let msg: decode::Message<'_> = twitchchat::decode(input).next().unwrap().unwrap();
// this borrows from the 'decode::Message' so its super cheap.
let join: messages::Join<'_> = messages::Join::parse(&msg).unwrap();
assert_eq!(join.channel, "#some_test_channel");
assert_eq!(join.name, "museun");

Parsing a decode::Message<'a> into an enum of all possible messages

// Enables parsing a decode::Message<'a> into some subtype (e.g. messages::Privmsg<'a>).
use twitchchat::Parse as _;
use twitchchat::{decode, messages};

let input = ":museun!museun@museun.tmi.twitch.tv JOIN #some_test_channel\r\n";
let msg: decode::Message<'_> = twitchchat::decode(input).next().unwrap().unwrap();
// this borrows from the 'decode::Message' so its super cheap.
match messages::AllCommands::parse(&msg).unwrap() {
    // 'join' here would be `messages::Join<'a>`
    messages::AllCommands::Join(join) => {
        assert_eq!(join.channel, "#some_test_channel");
        assert_eq!(join.name, "museun");
    }
    _ => panic!("not a join message")
}

Taking ownership of a parsed message

// Enables parsing a decode::Message<'a> into some subtype (e.g. messages::Privmsg<'a>).
use twitchchat::Parse as _;
// Enables converting a Message<'a> to a Message<'static> (or any of the subtypes).
use twitchchat::AsOwned as _;
use twitchchat::{decode, messages};
let input = ":museun!museun@museun.tmi.twitch.tv JOIN #some_test_channel\r\n";

let msg: decode::Message<'_> = twitchchat::decode(input).next().unwrap().unwrap();
// can be used to take ownership of a 'Message<'a>'
let owned: decode::Message<'static> = msg.as_owned();
assert_eq!(owned.command, "JOIN");

let join = messages::Join::parse(&msg).unwrap();
// or even a subtype
let join_owned: messages::Join<'static> = join.as_owned();

assert_eq!(join_owned.channel, "#some_test_channel");
assert_eq!(join_owned.name, "museun");

Getting data out of the tags

use twitchchat::Parse as _;
use twitchchat::{decode, messages};

let input = "@badge-info=subscriber/8;color=#59517B;tmi-sent-ts=1580932171144;user-type= :tmi.twitch.tv USERNOTICE #justinfan1234\r\n";

let msg = decode(&input).next().unwrap().unwrap();
let user_notice = messages::UserNotice::parse(&msg).unwrap();

// the tags are parsed and are accessible as methods
// colors can be parsed into rgb/named types
assert_eq!(
    user_notice.color().unwrap(),
    "#59517B".parse::<twitchchat::color::Color>().unwrap()
);

// you can manually get tags from the message
let ts = user_notice.tags.get("tmi-sent-ts").unwrap();
assert_eq!(ts, "1580932171144");

// or as a type
let ts = user_notice
    .tags
    .get_parsed::<_, u64>("tmi-sent-ts")
    .unwrap();
assert_eq!(ts, 1580932171144);

Event dispatching/streams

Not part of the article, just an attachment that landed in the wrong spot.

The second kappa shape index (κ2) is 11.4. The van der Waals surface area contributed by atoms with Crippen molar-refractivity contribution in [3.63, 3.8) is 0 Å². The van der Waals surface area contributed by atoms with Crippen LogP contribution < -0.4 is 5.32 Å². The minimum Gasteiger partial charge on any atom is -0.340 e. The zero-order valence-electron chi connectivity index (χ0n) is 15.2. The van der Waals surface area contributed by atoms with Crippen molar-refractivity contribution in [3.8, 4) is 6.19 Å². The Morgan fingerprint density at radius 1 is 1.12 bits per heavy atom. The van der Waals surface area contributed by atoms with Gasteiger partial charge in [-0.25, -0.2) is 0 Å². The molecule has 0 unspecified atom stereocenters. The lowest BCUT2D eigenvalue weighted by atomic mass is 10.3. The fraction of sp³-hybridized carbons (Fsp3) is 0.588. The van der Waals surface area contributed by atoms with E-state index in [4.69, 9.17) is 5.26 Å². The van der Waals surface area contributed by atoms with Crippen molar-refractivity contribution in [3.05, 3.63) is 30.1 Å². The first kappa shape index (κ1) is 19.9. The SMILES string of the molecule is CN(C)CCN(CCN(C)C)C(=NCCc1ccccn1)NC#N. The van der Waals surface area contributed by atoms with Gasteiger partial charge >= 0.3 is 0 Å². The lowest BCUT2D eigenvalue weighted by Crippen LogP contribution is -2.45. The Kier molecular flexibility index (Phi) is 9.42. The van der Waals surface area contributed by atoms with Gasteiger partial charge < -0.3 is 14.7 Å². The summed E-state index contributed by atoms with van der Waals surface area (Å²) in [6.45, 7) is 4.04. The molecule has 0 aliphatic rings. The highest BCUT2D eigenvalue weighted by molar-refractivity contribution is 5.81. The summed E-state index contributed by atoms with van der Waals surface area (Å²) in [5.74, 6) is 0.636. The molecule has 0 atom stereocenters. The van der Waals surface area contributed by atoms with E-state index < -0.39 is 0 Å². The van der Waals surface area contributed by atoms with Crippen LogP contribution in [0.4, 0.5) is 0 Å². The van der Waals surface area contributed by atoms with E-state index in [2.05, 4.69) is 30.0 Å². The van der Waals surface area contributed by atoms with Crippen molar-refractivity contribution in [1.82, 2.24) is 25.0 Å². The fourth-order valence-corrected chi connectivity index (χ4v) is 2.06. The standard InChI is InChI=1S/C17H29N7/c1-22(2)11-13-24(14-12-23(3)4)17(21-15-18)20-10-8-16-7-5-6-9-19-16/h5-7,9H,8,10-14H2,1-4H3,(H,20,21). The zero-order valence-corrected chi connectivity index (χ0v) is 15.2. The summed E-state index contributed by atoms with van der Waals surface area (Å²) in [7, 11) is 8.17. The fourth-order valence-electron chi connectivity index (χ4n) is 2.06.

Along with connecting to twitch and parsing strings, this crate can do that for you and provide you typed asynchronous Streams for events you're interested in.

use twitchchat::{messages, events};
// for working with streams, the futures::stream::StreamExt trait will also work.
use tokio::stream::StreamExt as _;

/// make a new event dispatcher
let dispatcher = twitchchat::Dispatcher::new();

// you can subscribe to an event
// this'll return a Stream which'll produce a `messages` type
// for example, events::Join will produce messages::Join<'static>
let mut joins = dispatcher.subscribe::<events::Join>();
// you can subscribe to the same event multiple times
let mut more_joins = dispatcher.subscribe::<events::Join>();
// you can subscribe to 'All' to get an enum of all possible events
let mut all = dispatcher.subscribe::<events::All>();
// and you can subscribe to 'Raw' to get the 'raw' decode::Message type
let mut raw = dispatcher.subscribe::<events::Raw>();

// dropping these streams will 'unsubscribe' them

let fut = async move {
    while let Some(msg) = joins.next().await {
        // msg is an Arc<messages::Join<'static>> here
        // so if you reborrow it, you can temporarily get rid of the arc;
        let msg: &messages::Join<'static> = &*msg;
    }
    // returning from this task will also unsubscribe this event stream
};

// lets be fancy and use a select over stream
let fut = async move {
    loop {
        tokio::select! {
            Some(join) = &mut more_joins.next() => {}
            Some(all) = &mut all.next() => {
                match &*all {
                    messages::AllCommands::Ping(ping) => {}
                    _ => {}
                }
            }
            Some(raw) = &mut raw.next() => {}
            else => { break }
        }
    }
};

Finally, writing (encoding) messages.

// you probably want to keep a dispatcher around so you can read from the conn
let (_runner, mut control) = twitchchat::Runner::new(twitchchat::Dispatcher::new());

// the control type is also clonable
let mut ctrl_clone = control.clone();

// the Control type has a way to get a &mut borrow to a writer
let writer = control.writer();

// async block is here for the test, you'll likely have a larger async context
async move {
    writer.privmsg("#museun", "hello world!").await.unwrap();
    ctrl_clone.writer().join("#museun").await.unwrap()
};

// you can also clone the writer and send across tasks/threads
let writer = control.writer();

let mut w1 = writer.clone();